The Indiana Court of Appeals Thursday reversed the findings that four sisters are children in need of services, noting none of their parents’ actions or inactions endangered the children.
Father Ja. K. and mother Je. K. had four daughters together while married; they filed for divorce in 2011, but that action was later dismissed and a final custody determination was never entered. Father was awarded temporary custody and kept the children until 2015, when he lost his job. He had to move into a hotel with his father and the girls, but when his father lost his job, Ja. K. took the girls to live with their mother instead of becoming homeless. The girls had also lived with an aunt and uncle at some point that year because of father’s unstable housing issues.
The girls often changed school districts because of housing issues, but always maintained above-average grades.
The Department of Child Services received a report in June 2015 that mother’s boyfriend was using illegal drugs. The three oldest children never saw any drug use; the youngest said the man took a lot of pills for his back. The family case manager took drug samples from the adults but left the children in their mother’s care. Mother’s drug screening came back positive for meth and amphetamine; a screening four days later was positive, but with a lesser amount. Subsequent screenings came back clean.
DCS filed a CHINS petition. Father testified he wanted the girls back and they could live with him, his girlfriend, and their 5-month-old son. The girls were at that point living with an aunt and uncle.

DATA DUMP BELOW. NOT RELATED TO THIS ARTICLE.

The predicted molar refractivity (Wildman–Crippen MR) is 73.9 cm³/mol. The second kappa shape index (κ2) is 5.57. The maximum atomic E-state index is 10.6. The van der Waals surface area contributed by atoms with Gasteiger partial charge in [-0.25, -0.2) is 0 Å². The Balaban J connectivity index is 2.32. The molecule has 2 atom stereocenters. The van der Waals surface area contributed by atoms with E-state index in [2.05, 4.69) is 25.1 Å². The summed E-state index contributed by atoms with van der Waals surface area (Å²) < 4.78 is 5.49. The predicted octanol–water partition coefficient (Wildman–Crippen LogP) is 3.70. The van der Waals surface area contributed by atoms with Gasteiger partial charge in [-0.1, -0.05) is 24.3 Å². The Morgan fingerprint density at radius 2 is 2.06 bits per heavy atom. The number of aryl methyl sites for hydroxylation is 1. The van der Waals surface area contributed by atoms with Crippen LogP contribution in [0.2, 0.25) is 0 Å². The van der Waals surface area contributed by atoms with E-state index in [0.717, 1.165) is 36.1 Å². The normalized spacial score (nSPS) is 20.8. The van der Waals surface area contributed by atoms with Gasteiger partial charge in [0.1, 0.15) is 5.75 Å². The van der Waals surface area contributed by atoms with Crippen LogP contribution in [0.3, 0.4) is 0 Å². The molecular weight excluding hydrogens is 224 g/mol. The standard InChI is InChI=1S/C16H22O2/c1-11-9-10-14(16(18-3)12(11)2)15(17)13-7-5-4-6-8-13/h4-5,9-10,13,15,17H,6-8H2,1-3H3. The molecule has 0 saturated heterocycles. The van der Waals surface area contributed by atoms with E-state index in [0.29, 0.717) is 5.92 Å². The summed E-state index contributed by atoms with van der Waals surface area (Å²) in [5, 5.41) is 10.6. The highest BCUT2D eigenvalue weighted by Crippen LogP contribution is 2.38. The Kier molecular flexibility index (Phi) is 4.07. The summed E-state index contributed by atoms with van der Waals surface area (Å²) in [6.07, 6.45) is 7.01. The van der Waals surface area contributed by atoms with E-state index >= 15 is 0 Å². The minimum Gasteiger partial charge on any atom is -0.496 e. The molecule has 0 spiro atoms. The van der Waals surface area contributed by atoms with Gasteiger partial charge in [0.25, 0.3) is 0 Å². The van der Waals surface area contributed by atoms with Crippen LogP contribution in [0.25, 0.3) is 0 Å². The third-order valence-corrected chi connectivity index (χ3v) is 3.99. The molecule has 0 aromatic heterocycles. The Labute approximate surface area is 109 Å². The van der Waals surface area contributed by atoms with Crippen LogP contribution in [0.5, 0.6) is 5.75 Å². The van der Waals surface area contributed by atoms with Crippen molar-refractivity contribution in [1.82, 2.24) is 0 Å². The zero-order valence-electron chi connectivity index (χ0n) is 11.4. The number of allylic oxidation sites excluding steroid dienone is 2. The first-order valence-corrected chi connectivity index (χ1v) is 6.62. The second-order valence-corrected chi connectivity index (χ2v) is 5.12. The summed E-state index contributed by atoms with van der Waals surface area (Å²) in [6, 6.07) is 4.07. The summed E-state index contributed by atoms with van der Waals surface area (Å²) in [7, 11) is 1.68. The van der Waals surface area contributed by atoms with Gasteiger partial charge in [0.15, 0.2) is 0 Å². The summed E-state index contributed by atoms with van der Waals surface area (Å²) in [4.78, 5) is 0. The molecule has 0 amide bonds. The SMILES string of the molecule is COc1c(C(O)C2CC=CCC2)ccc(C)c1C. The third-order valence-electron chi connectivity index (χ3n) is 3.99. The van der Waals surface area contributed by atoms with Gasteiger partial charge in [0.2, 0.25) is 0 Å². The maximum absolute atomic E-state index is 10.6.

The juvenile court adjudicated the sisters as CHINS, noting the unstable housing situation, mother’s positive drug tests, that the children often changed schools, and that the girls did not get along with father’s girlfriend, among other things.
Both parents appealed, and the COA reversed in In the Matter of: S.K., R.K., M.K., and A.K., Ja.K. (Father) and Je. K. (Mother) v. Ind. Dept. of Child Services, 32A01-1512-JC-2085.
“To be a CHINS, a child must be seriously impaired or endangered ‘as a result of the inability, refusal, or neglect of the child’s parent’ to provide necessary care. Ind. Code §31 -34 -1-1,” Chief Judge Nancy Vaidik wrote. “Children cannot become CHINS by the mere happenstance of a family’s economic misfortune; the statute requires an action or failure to act by the parent that leads to serious endangerment of the children as a result of the lack of necessary care. In this case, the children were not endangered by the acts or omissions of the parents. In fact, the parents took deliberate actions to avoid placing the children in the endangering condition of homelessness. We therefore conclude that the juvenile court’s determination that the children are CHINS was clearly erroneous.”